ROBINS AIR FORCE BASE, Ga. --
In life, we don’t get to where we are overnight, and we don’t always move in the right direction on our own.
Our current state is a culmination of choices, decisions, and often how we deal with the events that are sometimes out of our control. In my case, handling depression, anxiety and stress by sleeping too much and not eating enough of the right foods and too much of the wrong ones, led to my gaining way too much weight for my 5-foot-5-inch frame.
I had some red flags pop up along the way, a 2008 hypertension diagnosis and rising cholesterol numbers years later, but it wasn’t until early on a workday morning that I got a wakeup call from one of my supervisors about my declining health.
That June morning, my chest felt heavy and pain set in. I went to my immediate supervisor and told him what I felt and, being a good Wingman, he insisted that I get medical attention right away. Within minutes, I was being taken to the local hospital by a co-worker for evaluation. A visit to the ER turned into a series of medical tests followed by a two-day stay in the hospital. Just when I thought I would be dismissed with a clean bill of health, the doctor on staff gave me the news that I have diabetes.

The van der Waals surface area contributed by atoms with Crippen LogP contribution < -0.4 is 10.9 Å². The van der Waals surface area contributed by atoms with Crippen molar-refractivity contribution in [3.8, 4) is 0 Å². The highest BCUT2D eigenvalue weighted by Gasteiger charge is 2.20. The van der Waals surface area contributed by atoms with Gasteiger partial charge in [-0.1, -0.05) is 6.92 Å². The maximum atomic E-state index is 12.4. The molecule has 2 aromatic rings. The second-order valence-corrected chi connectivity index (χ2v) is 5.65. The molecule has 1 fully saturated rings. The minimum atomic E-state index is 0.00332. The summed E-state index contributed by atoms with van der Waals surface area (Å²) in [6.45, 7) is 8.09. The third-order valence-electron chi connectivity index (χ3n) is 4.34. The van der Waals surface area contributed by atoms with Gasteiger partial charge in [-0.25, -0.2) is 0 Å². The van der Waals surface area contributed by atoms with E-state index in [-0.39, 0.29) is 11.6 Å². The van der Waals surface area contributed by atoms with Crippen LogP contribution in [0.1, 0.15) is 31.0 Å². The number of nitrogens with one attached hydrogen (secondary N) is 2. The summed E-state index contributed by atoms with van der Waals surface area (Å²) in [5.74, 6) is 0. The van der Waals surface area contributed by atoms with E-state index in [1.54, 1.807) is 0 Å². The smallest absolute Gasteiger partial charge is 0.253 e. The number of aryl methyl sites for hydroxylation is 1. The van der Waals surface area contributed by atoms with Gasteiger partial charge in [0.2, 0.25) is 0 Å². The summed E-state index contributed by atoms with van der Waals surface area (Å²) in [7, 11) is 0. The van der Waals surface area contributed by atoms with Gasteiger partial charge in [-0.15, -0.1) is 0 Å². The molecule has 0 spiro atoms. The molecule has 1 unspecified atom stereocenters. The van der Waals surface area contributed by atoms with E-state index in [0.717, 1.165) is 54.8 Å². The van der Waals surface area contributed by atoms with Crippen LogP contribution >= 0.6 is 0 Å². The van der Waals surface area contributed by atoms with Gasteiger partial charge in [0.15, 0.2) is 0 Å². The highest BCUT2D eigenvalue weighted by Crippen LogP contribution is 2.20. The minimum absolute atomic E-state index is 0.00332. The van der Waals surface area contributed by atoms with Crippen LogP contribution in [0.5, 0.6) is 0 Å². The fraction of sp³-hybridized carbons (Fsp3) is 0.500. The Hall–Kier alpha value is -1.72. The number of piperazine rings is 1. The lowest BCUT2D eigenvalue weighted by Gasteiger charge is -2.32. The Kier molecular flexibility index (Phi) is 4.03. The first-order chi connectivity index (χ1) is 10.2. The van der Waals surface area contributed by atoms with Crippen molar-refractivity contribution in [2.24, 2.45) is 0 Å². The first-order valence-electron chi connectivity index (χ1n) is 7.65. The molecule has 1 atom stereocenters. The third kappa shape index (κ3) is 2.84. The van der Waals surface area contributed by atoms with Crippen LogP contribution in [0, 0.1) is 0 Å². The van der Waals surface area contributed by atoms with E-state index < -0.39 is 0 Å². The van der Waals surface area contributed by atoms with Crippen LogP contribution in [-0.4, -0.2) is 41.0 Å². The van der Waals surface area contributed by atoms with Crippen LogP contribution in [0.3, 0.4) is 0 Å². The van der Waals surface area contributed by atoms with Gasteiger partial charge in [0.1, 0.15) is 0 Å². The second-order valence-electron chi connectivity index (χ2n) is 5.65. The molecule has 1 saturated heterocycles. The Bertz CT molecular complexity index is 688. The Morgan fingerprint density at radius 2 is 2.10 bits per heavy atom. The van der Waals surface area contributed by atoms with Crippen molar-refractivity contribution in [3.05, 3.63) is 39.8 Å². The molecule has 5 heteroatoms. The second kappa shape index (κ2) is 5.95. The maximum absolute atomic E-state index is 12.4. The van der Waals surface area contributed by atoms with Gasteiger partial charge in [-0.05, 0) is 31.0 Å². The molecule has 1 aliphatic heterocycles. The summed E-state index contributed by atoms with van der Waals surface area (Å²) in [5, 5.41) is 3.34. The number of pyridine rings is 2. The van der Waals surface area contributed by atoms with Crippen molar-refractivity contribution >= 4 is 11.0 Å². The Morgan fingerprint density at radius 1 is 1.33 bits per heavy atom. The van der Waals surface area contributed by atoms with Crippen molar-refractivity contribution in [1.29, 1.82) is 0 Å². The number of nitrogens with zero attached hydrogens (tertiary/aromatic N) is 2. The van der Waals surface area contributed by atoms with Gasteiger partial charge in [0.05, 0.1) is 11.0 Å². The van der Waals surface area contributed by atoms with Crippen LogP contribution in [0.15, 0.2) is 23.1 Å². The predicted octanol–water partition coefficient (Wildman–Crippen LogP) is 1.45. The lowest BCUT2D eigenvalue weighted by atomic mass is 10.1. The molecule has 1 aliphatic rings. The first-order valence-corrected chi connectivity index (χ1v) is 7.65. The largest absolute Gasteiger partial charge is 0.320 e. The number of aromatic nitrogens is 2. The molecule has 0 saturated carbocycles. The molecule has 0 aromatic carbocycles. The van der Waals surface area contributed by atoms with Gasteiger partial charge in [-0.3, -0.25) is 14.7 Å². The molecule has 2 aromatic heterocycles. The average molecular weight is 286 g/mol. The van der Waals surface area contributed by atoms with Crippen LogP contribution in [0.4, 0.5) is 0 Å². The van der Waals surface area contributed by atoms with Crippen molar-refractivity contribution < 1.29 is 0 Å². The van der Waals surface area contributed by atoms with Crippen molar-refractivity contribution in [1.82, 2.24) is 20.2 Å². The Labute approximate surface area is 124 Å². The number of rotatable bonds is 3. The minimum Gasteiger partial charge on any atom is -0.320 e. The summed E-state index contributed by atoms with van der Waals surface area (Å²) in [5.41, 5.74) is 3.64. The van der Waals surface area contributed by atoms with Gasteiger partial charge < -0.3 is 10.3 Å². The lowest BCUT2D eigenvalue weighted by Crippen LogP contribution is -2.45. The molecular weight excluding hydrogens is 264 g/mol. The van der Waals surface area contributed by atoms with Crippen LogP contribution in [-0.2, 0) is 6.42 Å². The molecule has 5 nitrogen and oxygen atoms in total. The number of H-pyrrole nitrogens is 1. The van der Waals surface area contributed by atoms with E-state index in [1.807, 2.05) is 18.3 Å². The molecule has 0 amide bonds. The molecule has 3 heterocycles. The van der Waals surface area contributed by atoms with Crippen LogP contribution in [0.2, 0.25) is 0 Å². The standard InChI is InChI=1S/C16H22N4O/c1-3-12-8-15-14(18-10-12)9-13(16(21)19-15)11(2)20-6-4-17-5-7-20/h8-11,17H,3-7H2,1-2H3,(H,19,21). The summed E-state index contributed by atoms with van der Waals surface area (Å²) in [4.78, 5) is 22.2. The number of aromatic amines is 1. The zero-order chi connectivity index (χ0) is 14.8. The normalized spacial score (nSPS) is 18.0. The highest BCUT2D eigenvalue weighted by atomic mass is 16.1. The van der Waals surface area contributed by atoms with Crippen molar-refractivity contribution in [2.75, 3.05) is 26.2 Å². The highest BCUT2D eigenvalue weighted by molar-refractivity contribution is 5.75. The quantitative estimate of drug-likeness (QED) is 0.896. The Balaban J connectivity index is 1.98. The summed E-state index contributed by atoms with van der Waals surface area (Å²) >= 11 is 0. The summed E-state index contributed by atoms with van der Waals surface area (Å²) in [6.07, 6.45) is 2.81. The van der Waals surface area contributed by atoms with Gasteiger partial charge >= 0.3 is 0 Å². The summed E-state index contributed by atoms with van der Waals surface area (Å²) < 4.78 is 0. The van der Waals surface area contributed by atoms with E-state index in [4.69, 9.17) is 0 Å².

It felt like my life was over. I suddenly imagined life without my favorite desserts and having to take insulin injections – Did I mention I’m scared of needles? Fortunately, my condition was caught in time where, with the right medication and lifestyle changes, I could manage the disease and maybe even beat it with weight loss.
At first, I was leery about opening up about my diabetes diagnosis, afraid of being judged or looked down upon. Soon, I opened up to my director and found the Wingman culture continue to resonate in my office. I had barely gotten my foot back in the door and my director was encouraging me to take daily walks with her up and down the office hallway to get me moving toward a healthier lifestyle.
It has been five months and 20 pounds since I changed the direction of my life. Sometimes, it takes a health wakeup call to get one’s attention, and sometimes it takes a Wingman to care enough to speak up or take action to make a difference in another person’s life. Both were true for me. Know your wingman – someone you can turn to and confide in. It could make a difference in your life. I know it made a difference in mine.